Reenee Singh and Sumita Dutta
Systemic Thinking and Practice Series, Karnac Books, 2010 pp192
Reviewer Karin Parkinson
This book is a marvelous resource for anyone wanting to initiate training on diversity in a group setting or to include this important subject in an existing training. As the title suggests, the focus is on race and cultural diversity, but the practical tools provided can easily be adapted for any aspect of difference.
The authors are systemic psychotherapists and the practical material in the book comes directly from their experience of training professionals working with refugees in their own communities, at the Centre for Cross Cultural Studies at the Institute of Family Therapy, London.
The book is divided into five parts. Each consists of a theoretical framing of the area discussed, followed by between 5 and 21 group exercises. Throughout the book, theoretical concepts are well referenced and illustrated in the context of race and culture: the aims of each exercise are clearly described, the ideal number of participants is stated and precise instructions with approximated timing and materials needed are given. Helpful notes for trainers regarding possible issues arising from the exercises and useful references (books and films) are also provided.
Part One begins with brief information about working systemically: explaining self-reflexivity, the concept of domains and ideas from social constructionist thinking. A series of sections then highlights some of the challenges that can arise when we actively bring awareness of diversity into our relationships with others. These include an overview of the field of diversity; a presentation of current thinking regarding the definition of race, culture and ethnicity; an exploration of theory regarding our construction of “the other”; current thinking about “the self” and “the family”; and cultural ideas concerning health and healing. The 21 generic exercises that follow are organised around the theoretical themes.
Part Two concerns the refugee and asylum-seeking community and includes practical material from other professionals working in this field (Andrew Keefe, Jocelyn Avidard, Yesmin Deveci, Robin Ewart-Biggs, Karen Jacobs and Renos Papadopoulos). There is reflection, both through theory and the exercises, on human experiences of transition, loss and change; how human beings remain connected to their sense of identity and the degree to which this is internally or externally located; migration and the asylum-seeking journey and how this may deepen a person’s capacity for resilience and allow for personal development as well as cause trauma. Thought is also given to working with interpreters and the process of communication beyond verbal language.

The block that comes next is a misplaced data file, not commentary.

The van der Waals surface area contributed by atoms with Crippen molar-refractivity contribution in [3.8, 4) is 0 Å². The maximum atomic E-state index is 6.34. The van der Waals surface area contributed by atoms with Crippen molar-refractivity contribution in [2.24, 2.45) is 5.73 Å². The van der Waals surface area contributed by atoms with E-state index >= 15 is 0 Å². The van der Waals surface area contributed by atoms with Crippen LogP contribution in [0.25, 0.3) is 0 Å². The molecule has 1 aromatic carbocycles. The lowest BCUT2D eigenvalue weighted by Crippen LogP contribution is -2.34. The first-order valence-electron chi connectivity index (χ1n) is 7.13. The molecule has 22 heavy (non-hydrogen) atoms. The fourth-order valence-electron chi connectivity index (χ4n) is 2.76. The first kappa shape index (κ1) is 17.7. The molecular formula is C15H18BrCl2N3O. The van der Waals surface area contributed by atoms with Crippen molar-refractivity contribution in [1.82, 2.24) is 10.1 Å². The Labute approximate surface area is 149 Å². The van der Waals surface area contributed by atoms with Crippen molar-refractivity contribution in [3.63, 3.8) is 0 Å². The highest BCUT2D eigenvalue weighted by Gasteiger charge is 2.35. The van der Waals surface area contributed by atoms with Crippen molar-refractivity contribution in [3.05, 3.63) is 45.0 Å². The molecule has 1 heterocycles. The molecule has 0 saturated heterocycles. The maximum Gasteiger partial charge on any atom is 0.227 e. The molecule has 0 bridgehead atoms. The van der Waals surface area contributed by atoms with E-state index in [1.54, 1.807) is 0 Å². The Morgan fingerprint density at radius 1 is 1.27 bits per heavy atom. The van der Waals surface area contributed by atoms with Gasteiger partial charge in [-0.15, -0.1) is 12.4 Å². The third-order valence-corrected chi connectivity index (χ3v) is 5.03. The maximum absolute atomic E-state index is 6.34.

Part Three focuses on working with a) mixed heritage clients and b) intercultural couples: the terms “mixed-race”, “mixed-race identity” and the impact of the choice of language to describe people of mixed race are explored. The section on intercultural couples looks at the impact of two (and possibly more) cultures, languages, religions and stories of loss and migration on the couple relationship and how this informs their individual parenting styles.
Part Four, “Kinship Care: working with children”, focuses on how racial identity may be experienced by the child. There is discussion about the dislocation a child may feel following the loss of parental care and the move to care by another, whether a statutory service or another family member. The variety in cultural norms concerning childcare is stressed and thought is given to the impact of different family traditions especially around preparing and sharing food.
Part Five is aimed at managers and supervisors. It explores how the ideas presented and discovered in training might translate into the workplace. Different methods are presented and the advantages and dilemmas discussed.
I found this is a very useful, user-friendly book and an excellent resource for experiential learning about oneself, race, culture and diversity in general. Hence I would recommend it to those seeking to raise awareness of the issues brought about by all kinds of diversity in any setting.
Karin Parkinson is a BACP Senior Accredited Counsellor & Supervisor and a Skills Trainer at The Minster Centre, London. She has worked for 15 years as a counsellor in primary care, with clients presenting from a wide range of “difference”, and for seven years was a supervisor for the Mapesbury Clinic, a multicultural counselling service for refugees and asylum-seekers attached to the Minster Centre. www.karinparkinson.co.uk email: firstname.lastname@example.org